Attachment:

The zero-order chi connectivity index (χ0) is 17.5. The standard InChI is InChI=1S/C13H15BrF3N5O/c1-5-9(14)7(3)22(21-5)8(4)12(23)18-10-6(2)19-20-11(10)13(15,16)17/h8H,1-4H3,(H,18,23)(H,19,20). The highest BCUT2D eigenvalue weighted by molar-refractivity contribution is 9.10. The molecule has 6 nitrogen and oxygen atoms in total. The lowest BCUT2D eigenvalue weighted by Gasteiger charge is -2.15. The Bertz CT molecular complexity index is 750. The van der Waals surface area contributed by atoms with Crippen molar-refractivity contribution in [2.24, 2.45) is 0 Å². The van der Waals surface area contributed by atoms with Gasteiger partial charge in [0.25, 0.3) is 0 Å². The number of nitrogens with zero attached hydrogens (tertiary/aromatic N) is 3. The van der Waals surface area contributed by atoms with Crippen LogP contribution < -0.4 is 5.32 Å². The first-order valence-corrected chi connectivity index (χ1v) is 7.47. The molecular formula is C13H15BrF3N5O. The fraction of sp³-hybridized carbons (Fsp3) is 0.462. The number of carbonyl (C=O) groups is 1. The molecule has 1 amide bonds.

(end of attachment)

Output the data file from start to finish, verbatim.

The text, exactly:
The zero-order chi connectivity index (χ0) is 17.5. The standard InChI is InChI=1S/C13H15BrF3N5O/c1-5-9(14)7(3)22(21-5)8(4)12(23)18-10-6(2)19-20-11(10)13(15,16)17/h8H,1-4H3,(H,18,23)(H,19,20). The highest BCUT2D eigenvalue weighted by molar-refractivity contribution is 9.10. The molecule has 6 nitrogen and oxygen atoms in total. The lowest BCUT2D eigenvalue weighted by Gasteiger charge is -2.15. The Bertz CT molecular complexity index is 750. The van der Waals surface area contributed by atoms with Crippen molar-refractivity contribution in [2.24, 2.45) is 0 Å². The van der Waals surface area contributed by atoms with Gasteiger partial charge in [0.25, 0.3) is 0 Å². The number of nitrogens with zero attached hydrogens (tertiary/aromatic N) is 3. The van der Waals surface area contributed by atoms with Crippen LogP contribution < -0.4 is 5.32 Å². The first-order valence-corrected chi connectivity index (χ1v) is 7.47. The molecular formula is C13H15BrF3N5O. The fraction of sp³-hybridized carbons (Fsp3) is 0.462. The number of carbonyl (C=O) groups is 1. The molecule has 1 amide bonds.